of the most enjoyable day

of baseball


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In Sadness

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I am participating in the March Slice of Life Story Challenge. Thanks to the co-authors of              Two Writing Teachers for creating this  supportive community.

I didn’t plan to write about this today. But as I sat at my computer searching for a slice, my thoughts kept returning to our backyard neighbors. That’s when I knew I had to write about it. You see, I spent a good part of the morning at the funeral of their son.

I spent a lot of time this week looking at their house…remembering.

Although they were a little younger, our kids played together. Their yard was the access to the development behind us where our kids would ride bikes, meet up with friends, and go sledding.

I spent a lot of time this week looking at their house…wondering.

They say no one should ever have to bury a child, and I know it’s true. How could it be possible to say goodbye to someone you gave life to? To let go all too soon?

I spent a lot of time this week looking at their house…praying.

When we got to the church, the line to pay respects to the family was already down the block. We gave quick hugs to several friends as we took our place at the end of the line, which continued to grow. Friends of the young man, friends of his siblings, friends of the parents. All waiting to express sorrow and disbelief. All wanting to let them know that someone cared.

I spent a lot of time this week… thinking about life.



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Junk Drawer Treasure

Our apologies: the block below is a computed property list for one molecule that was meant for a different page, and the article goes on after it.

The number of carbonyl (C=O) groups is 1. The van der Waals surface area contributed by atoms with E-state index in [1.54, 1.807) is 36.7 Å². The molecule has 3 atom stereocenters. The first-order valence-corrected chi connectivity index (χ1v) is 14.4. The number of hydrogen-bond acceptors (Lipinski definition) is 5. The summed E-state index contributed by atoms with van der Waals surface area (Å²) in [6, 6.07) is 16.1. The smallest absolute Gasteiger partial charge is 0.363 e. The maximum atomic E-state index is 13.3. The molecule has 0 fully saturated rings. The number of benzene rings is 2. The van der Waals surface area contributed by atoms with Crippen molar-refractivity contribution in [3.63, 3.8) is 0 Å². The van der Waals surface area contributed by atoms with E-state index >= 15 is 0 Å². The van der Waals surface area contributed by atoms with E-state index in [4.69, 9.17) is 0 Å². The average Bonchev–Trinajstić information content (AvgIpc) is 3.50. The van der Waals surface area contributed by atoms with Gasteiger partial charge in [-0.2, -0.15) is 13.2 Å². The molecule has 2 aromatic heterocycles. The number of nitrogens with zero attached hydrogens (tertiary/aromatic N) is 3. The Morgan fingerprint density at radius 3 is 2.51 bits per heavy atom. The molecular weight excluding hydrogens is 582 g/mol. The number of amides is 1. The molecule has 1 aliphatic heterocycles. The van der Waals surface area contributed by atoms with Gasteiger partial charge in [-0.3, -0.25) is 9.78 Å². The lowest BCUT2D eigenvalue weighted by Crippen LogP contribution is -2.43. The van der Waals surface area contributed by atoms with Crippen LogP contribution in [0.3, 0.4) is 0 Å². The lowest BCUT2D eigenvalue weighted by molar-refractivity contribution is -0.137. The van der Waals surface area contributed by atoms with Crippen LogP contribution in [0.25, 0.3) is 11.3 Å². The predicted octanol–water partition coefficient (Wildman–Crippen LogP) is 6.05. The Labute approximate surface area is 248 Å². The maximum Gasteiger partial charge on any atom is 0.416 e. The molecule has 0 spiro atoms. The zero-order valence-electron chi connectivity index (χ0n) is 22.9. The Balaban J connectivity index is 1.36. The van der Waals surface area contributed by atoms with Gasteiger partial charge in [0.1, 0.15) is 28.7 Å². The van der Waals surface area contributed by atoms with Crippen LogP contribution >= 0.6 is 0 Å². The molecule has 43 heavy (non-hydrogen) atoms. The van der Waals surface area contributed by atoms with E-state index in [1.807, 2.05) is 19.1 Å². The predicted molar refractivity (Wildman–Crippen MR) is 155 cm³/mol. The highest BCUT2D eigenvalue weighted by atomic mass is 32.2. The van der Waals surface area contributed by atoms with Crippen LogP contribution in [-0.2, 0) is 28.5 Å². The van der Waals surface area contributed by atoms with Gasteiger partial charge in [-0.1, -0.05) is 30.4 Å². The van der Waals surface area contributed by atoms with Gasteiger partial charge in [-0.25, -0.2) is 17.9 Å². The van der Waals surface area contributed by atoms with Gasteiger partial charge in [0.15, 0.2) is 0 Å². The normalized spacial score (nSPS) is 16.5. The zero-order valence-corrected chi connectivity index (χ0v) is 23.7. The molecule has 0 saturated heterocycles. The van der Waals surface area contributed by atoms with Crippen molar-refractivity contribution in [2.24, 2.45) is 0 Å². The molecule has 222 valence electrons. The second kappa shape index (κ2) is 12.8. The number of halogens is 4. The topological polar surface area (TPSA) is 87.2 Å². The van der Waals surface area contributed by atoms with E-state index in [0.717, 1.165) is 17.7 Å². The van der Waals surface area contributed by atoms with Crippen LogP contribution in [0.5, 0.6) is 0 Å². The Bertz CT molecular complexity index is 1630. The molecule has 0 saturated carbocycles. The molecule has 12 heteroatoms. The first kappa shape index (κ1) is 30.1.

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I am participating in the March Slice of Life Story Challenge. Thanks to the co-authors of              Two Writing Teachers for creating this  supportive community.

I love junk drawers!

Probably because I have several, maybe at least one in every room.

Probably because I never feel like cleaning them out.

Probably because they are always good for finding some treasure that will unearth a memory or two. Take for example this morning…

I opened the drawer of my desk to find a particular size Post-it and there they were – three Sanford Vis-à-vis Permanent Fine Point markers. Almost a complete set (missing the blue). And suddenly it was at least fifteen or twenty years in the past and I was getting ready for a presentation for teachers the next day. I needed overhead transparency markers (depending on your age you may or may not know what that is), and I was in a panic. Allan offered to go get the markers for me, but when he got to the store, he wasn’t sure if I needed permanent or the wet wipe kind (this was before the days of cell phones and the term dry erase), so he came home with both. The markers I had were probably left from that night many years ago, since I used the permanent markers less frequently. I don’t recall how the presentation went, but I’m certain that thanks to Allan’s kindness, my transparencies were a success.


A quick internet search helped me discover that these makers are now made by EXPO and are almost all for dry-erase boards. Those with permanent ink are probably no longer even being manufactured, although I did find them on eBay.

This morning there was an article on the front page of the paper about a chair from colonial times that a man had in his house. It was sold at auction for more than $300,000. I know my markers aren’t worth that much, but the memories are priceless.